- 2017 Tucson, AZ
- SHIP STORE
- New Sailor Contact Form
- Becoming a Member
- Mission Statement
- Commanding Officers
- Ship Photos
- In Memoriam
- Past Reunions
- 2016 Jacksonville, FL
- 2015 Nashville, TN
- 2014 Honalulu, HI
- 2013 Seattle , WA
- 2012 Albuquerque, NM
- 2011 Jacksonville, FL
- 2010 San Diego, CA
- 2009 Rapid City, SD
- 2008 Washington DC
- 2007 Concord, CA.
- 2006 Valley Forge, PA. Reunion
- 2005 St. Louis Reunion Photos
- 2005 St. Louis, MO. Reunion
- Adams Class info
- Contact Us
|thanks, Scott Van Meter 89-91
If you know of a shipmate that does not have computer access, please let us know from the contact
page and we will be glad to mail hard copies of anything in this website.
|A note from Carole: Sailors, if your email address changes, please resend it to me. You do not need to fill
out the whole registration form again, just resend your email address so I can update my lists. I have received notification
of a large number of bad addresses from my last mailing.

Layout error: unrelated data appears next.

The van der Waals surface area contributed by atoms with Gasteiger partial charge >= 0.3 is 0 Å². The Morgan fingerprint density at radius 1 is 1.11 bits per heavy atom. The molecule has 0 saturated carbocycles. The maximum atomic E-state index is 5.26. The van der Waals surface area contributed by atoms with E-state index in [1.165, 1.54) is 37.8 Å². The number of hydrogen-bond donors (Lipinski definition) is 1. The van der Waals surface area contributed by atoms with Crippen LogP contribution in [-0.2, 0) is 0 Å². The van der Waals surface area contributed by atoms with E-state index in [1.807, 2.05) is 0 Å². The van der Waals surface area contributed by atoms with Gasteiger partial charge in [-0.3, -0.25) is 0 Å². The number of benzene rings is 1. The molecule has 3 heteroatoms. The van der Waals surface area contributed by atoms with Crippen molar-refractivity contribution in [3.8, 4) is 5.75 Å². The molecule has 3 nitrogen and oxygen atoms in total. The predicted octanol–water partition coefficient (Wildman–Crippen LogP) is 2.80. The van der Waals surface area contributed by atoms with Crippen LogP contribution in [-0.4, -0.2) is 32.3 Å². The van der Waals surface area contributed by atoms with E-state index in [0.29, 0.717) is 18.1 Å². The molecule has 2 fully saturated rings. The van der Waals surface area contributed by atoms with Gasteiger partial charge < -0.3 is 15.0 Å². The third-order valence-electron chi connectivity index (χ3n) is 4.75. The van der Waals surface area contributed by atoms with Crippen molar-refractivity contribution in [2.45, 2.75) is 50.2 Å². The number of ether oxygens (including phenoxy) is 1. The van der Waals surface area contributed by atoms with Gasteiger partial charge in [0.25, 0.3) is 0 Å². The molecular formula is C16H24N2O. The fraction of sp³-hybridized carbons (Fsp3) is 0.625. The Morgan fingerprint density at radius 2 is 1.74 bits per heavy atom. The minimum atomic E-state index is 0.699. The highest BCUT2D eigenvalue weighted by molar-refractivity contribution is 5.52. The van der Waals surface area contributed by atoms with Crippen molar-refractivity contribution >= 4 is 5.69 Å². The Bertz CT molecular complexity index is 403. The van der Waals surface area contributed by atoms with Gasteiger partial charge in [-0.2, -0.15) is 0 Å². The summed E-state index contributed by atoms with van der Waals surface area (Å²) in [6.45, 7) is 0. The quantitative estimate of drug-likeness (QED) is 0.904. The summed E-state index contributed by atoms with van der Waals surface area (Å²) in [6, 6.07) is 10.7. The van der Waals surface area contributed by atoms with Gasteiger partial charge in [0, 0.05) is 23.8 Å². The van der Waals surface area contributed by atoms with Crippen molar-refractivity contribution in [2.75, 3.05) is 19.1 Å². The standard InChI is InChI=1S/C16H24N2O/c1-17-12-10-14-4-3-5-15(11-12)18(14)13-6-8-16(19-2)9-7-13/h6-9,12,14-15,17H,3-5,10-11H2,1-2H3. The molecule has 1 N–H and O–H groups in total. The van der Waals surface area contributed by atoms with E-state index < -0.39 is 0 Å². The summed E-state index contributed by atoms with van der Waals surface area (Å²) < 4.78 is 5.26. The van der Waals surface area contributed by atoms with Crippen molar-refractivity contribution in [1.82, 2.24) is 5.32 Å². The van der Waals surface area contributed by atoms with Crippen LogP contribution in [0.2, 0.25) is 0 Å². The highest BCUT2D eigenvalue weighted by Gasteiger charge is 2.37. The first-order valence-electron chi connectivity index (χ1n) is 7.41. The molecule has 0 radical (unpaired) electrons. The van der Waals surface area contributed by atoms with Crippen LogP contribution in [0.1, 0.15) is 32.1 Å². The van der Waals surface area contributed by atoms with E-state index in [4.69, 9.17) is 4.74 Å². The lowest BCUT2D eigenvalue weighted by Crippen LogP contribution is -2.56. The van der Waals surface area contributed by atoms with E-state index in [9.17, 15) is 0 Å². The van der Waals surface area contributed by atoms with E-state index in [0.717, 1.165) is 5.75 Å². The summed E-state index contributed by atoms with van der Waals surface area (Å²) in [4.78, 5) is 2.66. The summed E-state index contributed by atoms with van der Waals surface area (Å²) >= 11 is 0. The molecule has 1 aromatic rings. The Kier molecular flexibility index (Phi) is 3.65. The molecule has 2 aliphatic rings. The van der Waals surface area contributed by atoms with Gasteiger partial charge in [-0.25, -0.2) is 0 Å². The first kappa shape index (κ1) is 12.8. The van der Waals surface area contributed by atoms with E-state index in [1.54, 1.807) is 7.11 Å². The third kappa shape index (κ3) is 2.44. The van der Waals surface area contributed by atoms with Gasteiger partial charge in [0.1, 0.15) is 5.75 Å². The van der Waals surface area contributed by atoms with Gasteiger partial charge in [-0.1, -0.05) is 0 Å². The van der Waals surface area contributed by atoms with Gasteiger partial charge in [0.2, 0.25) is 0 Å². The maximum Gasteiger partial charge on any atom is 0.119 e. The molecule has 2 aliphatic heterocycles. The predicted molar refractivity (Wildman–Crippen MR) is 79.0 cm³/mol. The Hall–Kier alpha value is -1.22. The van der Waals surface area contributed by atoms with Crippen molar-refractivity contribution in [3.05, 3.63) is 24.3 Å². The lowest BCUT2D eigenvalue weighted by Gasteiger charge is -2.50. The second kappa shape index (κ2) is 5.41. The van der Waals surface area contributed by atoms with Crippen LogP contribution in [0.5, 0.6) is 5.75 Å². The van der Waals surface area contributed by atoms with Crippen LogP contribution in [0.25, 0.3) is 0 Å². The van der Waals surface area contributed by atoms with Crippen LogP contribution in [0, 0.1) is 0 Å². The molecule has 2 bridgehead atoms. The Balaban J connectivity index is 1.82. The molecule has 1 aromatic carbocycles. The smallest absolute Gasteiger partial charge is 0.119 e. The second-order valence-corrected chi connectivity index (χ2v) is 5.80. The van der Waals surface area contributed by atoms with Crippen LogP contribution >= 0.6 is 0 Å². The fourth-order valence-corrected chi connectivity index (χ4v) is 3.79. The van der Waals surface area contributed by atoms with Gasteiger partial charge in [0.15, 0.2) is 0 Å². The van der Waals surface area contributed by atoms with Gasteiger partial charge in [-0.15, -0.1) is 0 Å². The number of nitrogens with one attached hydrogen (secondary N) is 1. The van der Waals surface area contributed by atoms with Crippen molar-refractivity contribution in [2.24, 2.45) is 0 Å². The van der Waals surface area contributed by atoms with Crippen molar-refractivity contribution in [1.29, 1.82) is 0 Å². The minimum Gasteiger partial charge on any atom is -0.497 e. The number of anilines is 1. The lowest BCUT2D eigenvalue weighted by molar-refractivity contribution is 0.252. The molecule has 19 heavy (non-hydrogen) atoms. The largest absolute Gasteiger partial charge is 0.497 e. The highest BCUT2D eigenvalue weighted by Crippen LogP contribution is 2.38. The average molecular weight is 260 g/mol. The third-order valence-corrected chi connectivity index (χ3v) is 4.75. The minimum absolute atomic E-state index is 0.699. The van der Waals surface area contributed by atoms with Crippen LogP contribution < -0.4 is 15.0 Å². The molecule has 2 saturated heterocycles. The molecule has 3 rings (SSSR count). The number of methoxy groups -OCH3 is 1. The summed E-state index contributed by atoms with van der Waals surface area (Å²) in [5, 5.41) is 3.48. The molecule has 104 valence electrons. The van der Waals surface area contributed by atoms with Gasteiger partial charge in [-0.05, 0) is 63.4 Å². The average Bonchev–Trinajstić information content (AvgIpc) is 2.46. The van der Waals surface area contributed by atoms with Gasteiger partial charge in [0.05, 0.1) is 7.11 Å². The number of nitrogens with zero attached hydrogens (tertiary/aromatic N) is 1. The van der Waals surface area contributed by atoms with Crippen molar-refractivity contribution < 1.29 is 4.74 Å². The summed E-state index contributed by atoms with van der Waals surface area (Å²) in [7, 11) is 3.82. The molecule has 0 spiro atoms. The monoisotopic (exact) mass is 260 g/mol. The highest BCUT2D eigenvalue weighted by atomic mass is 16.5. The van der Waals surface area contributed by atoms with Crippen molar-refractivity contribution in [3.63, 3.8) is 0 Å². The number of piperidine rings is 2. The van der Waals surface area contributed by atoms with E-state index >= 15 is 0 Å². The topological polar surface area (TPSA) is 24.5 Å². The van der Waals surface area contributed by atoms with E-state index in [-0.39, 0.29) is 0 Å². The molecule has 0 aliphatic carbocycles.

Happy Birthday to the US Navy, established on October 13th, 1775:
Click here to download printable registration forms
2018 USS Benjamin Stoddert USS Jupiter Reunion
Rhode Island Marriott Downtown Hotel
Room Rates Single $139 - Double $139
As of 10/23/17, there were 5 additional rooms available for booking from August
19th to the 29th.
Anyone having trouble booking your reservation,
please contact Ron Zorn at 619-402-5523.
Registration Cutoff Date will be July 30, 2018. Get your reservations in early or you won't be
able to get our discounted rate. Please note that you must be a member, the spouse or descendant of a member, or the guest
of a member to attend our reunion. Please remember that you are responsible for all reservations which include hotel and transportation.